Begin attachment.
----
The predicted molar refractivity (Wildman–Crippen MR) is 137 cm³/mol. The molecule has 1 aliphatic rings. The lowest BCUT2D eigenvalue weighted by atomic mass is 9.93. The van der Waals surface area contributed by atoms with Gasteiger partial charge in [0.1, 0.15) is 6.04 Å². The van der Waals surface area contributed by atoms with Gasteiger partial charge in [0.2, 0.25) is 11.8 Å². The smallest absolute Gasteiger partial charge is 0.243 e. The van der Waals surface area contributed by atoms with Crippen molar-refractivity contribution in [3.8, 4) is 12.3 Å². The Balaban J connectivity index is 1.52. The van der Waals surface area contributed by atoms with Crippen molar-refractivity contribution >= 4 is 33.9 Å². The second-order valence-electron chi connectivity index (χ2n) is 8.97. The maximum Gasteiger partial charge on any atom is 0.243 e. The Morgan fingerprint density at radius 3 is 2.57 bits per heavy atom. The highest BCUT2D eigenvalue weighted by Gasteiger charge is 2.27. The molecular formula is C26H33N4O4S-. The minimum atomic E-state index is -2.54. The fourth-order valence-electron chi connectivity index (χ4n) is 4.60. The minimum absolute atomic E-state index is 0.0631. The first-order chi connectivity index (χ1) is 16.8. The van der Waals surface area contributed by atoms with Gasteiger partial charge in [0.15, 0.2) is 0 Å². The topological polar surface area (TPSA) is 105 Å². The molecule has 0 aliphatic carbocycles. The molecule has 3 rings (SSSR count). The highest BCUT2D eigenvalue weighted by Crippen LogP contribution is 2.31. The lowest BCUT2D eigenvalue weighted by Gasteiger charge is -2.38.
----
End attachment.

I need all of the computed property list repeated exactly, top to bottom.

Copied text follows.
The predicted molar refractivity (Wildman–Crippen MR) is 137 cm³/mol. The molecule has 1 aliphatic rings. The lowest BCUT2D eigenvalue weighted by atomic mass is 9.93. The van der Waals surface area contributed by atoms with Gasteiger partial charge in [0.1, 0.15) is 6.04 Å². The van der Waals surface area contributed by atoms with Gasteiger partial charge in [0.2, 0.25) is 11.8 Å². The smallest absolute Gasteiger partial charge is 0.243 e. The van der Waals surface area contributed by atoms with Crippen molar-refractivity contribution in [3.8, 4) is 12.3 Å². The Balaban J connectivity index is 1.52. The van der Waals surface area contributed by atoms with Crippen molar-refractivity contribution >= 4 is 33.9 Å². The second-order valence-electron chi connectivity index (χ2n) is 8.97. The maximum Gasteiger partial charge on any atom is 0.243 e. The Morgan fingerprint density at radius 3 is 2.57 bits per heavy atom. The highest BCUT2D eigenvalue weighted by Gasteiger charge is 2.27. The molecular formula is C26H33N4O4S-. The minimum atomic E-state index is -2.54. The fourth-order valence-electron chi connectivity index (χ4n) is 4.60. The minimum absolute atomic E-state index is 0.0631. The first-order chi connectivity index (χ1) is 16.8. The van der Waals surface area contributed by atoms with Gasteiger partial charge in [0.15, 0.2) is 0 Å². The topological polar surface area (TPSA) is 105 Å². The molecule has 0 aliphatic carbocycles. The molecule has 3 rings (SSSR count). The highest BCUT2D eigenvalue weighted by Crippen LogP contribution is 2.31. The lowest BCUT2D eigenvalue weighted by Gasteiger charge is -2.38.